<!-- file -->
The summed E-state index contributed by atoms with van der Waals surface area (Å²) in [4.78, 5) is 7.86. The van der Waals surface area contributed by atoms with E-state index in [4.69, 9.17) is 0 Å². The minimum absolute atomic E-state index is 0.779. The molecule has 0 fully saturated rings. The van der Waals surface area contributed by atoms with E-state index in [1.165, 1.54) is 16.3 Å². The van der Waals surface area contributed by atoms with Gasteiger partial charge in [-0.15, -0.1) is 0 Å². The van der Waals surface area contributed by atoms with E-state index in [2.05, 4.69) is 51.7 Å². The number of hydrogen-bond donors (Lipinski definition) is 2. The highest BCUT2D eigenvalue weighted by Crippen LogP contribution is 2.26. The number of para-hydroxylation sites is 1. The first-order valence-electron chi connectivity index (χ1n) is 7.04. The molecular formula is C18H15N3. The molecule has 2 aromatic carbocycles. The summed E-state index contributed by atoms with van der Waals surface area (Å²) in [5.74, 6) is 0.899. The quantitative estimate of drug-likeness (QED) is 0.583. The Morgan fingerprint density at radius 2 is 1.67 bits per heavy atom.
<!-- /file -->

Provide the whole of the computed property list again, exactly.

The summed E-state index contributed by atoms with van der Waals surface area (Å²) in [4.78, 5) is 7.86. The van der Waals surface area contributed by atoms with E-state index in [4.69, 9.17) is 0 Å². The minimum absolute atomic E-state index is 0.779. The molecule has 0 fully saturated rings. The van der Waals surface area contributed by atoms with E-state index in [1.165, 1.54) is 16.3 Å². The van der Waals surface area contributed by atoms with Gasteiger partial charge in [-0.15, -0.1) is 0 Å². The van der Waals surface area contributed by atoms with E-state index in [2.05, 4.69) is 51.7 Å². The number of hydrogen-bond donors (Lipinski definition) is 2. The highest BCUT2D eigenvalue weighted by Crippen LogP contribution is 2.26. The number of para-hydroxylation sites is 1. The first-order valence-electron chi connectivity index (χ1n) is 7.04. The molecular formula is C18H15N3. The molecule has 2 aromatic carbocycles. The summed E-state index contributed by atoms with van der Waals surface area (Å²) in [5.74, 6) is 0.899. The quantitative estimate of drug-likeness (QED) is 0.583. The Morgan fingerprint density at radius 2 is 1.67 bits per heavy atom.